Excerpts of article below:
The upcoming profit-reporting season could be a taxing one for anybody that owns stocks.
Indeed, 401(k) investors better hope CEOs are as upbeat about their companies’ future earnings prospects as Wall Street is when they talk about results for the final quarter of 2017.
The reason? Hopes are high. Perhaps too high.
The historic tax bill signed into law by President Trump on Dec. 22 that slashed the corporate tax rate from 35% to 21% has fueled a powerful stock market rally that has pushed shares to fresh all-time highs amid lofty expectations that corporations will make more money and the economy will grow faster.
“This earnings season is really about tomorrow and not yesterday,” says David Kotok, chief investment officer at Cumberland Advisors, a money management firm in Sarasota, Florida.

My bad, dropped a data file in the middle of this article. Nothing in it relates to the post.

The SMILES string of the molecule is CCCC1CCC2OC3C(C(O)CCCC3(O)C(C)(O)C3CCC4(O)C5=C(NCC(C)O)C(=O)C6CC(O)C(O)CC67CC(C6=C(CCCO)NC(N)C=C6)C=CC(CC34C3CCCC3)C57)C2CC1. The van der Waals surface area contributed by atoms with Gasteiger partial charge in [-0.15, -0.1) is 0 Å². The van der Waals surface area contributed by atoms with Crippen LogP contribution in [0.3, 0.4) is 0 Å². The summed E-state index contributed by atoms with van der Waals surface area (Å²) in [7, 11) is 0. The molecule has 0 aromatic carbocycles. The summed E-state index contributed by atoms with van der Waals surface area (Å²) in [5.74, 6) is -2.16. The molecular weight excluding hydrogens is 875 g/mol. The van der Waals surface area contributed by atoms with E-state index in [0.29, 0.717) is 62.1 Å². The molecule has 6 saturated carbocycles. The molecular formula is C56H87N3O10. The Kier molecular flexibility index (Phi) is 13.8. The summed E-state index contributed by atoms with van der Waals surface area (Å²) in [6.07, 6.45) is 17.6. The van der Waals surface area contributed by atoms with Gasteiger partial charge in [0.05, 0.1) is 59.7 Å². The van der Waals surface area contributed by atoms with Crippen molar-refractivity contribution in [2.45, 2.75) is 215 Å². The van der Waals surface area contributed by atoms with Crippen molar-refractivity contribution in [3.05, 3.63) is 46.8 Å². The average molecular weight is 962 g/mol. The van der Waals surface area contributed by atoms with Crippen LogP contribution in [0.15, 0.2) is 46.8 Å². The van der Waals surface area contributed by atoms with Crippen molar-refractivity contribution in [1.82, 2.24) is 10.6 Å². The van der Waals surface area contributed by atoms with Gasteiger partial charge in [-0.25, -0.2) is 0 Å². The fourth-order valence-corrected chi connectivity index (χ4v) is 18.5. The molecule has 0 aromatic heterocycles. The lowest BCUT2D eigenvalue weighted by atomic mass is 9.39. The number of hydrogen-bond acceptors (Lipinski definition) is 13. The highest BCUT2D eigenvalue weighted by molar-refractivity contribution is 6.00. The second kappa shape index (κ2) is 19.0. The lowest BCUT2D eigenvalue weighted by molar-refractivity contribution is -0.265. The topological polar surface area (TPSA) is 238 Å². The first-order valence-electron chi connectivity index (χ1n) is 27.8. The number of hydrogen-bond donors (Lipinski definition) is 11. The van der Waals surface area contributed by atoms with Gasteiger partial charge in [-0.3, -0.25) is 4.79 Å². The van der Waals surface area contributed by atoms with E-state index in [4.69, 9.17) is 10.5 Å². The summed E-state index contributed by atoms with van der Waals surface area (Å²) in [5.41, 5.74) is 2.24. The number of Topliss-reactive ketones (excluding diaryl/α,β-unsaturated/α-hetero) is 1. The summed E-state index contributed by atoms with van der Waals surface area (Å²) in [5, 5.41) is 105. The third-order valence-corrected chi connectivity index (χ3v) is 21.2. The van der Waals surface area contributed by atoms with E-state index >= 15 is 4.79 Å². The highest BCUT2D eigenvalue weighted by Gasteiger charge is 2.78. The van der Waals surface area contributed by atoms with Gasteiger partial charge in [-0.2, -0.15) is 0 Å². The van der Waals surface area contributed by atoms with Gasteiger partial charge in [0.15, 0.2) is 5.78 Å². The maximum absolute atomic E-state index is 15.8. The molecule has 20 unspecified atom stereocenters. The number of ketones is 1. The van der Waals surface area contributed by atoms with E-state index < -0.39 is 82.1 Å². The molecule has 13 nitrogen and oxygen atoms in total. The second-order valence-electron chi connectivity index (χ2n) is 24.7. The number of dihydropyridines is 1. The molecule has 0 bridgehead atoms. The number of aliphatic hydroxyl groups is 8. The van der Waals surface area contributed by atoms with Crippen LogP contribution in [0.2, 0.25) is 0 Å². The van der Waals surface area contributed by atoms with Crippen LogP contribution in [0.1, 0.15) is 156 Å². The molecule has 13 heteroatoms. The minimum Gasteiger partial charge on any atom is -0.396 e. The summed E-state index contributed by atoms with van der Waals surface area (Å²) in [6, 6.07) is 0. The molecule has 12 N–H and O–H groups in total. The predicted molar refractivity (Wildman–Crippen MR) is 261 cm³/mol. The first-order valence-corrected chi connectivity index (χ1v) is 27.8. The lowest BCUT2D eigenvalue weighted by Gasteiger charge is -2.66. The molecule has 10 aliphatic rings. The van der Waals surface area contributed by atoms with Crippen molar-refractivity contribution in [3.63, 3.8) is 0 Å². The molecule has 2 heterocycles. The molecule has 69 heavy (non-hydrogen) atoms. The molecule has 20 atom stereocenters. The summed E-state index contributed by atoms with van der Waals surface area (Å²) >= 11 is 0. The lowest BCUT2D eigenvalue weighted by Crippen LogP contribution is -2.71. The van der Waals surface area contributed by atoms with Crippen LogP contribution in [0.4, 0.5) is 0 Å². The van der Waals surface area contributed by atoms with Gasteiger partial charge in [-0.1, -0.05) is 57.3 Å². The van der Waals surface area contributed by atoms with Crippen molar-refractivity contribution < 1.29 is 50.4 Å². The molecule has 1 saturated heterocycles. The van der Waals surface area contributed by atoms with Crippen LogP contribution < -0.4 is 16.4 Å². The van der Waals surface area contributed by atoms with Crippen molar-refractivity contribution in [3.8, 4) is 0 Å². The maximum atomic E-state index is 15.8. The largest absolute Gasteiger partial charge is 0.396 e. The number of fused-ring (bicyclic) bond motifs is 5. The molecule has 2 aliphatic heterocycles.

Investors will want CEOs in earnings press releases and conference calls to confirm that those upgraded growth rates are doable, warns MUFG’s Rupkey.
“It is the worry over future earnings that often causes traders to hit the panic button and sell, sell, sell if they feel the company’s outlook is not the positive one they were hoping for,” Rupkey says.
An upbeat Kotok doesn’t expect CEOs to deliver a negative message. “I expect strongly phrased positive conversation in conference calls,” he says.
Read the full article at Brinkwire.com